I’m willing to accept this, but not because his editorial line reflects my own. Rather, after considering multiple factors, he comes to consistently pro-Taiwan conclusions that I agree are the most accurate depiction of reality. In what ways did the KMT screw up — you’ll be shocked to learn that it was most of them — and where were they successful? Was the Republic of Formosa an expression of Taiwanese identity or not? Did the Japanese treat Taiwan well or not? 

I don’t always agree with him; for example, I’m not sure that their land reform program was as unambiguously successful as he depicts it. But doesn’t give false neutrality or weak-kneed both-sidesism even a single second, and I appreciate that.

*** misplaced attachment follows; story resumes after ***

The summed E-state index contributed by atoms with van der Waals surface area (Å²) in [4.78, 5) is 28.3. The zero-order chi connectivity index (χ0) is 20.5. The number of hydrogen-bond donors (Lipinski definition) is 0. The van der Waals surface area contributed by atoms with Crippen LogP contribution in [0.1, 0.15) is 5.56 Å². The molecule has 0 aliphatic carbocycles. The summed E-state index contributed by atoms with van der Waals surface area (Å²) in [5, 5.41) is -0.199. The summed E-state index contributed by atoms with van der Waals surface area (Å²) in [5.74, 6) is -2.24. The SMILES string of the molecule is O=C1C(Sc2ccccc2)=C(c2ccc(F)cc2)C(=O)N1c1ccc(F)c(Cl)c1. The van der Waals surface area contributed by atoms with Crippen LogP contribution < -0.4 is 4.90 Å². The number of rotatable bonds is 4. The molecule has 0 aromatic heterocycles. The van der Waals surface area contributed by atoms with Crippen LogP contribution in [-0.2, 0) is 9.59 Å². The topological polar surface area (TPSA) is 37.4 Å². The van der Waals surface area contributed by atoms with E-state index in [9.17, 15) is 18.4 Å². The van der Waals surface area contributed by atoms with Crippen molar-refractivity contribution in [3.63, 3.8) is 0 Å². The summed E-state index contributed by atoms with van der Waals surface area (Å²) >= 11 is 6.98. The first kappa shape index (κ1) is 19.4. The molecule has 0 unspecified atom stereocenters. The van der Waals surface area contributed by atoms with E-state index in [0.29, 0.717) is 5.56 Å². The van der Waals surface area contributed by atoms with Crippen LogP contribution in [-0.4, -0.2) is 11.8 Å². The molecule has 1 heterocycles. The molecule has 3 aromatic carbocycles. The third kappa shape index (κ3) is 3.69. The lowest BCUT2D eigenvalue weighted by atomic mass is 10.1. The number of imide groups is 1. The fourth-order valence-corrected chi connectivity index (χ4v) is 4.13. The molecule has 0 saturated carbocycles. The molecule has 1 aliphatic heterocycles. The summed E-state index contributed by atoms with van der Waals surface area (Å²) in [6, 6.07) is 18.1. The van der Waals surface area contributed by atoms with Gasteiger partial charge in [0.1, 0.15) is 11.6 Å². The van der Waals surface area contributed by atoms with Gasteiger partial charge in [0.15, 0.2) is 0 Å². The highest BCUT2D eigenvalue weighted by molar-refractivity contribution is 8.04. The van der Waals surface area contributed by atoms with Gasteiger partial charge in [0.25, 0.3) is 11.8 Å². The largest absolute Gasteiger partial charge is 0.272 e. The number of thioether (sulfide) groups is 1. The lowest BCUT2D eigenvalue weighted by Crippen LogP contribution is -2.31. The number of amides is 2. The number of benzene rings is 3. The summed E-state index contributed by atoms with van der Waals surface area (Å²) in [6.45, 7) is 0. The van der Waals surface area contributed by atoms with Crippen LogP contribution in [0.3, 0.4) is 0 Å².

Indeed, in the years since Forbidden Nation was published, Manthorpe was proven to be right. Sovereignty is indeed the greatest dream of Taiwan and now we have the numbers to prove it.

However, it’s far from a perfect text. Brendan noted in his review that the narrative centers non-Taiwanese: you learn more about Robert Swinhoe than Nylon Deng, who doesn’t appear at all. More about Koxinga than Lee Teng-hui (although Lee does get fairly in-depth treatment). More about Soong Mei-ling than Annette Lu. Chen Chu, as far as I remember, is absent completely whereas KMTers, mostly from China, get plenty of attention. There is a lot of discussion of how rebellions were put down, but not much on why the rebellions happened or the internal mechanics of the more notable ones.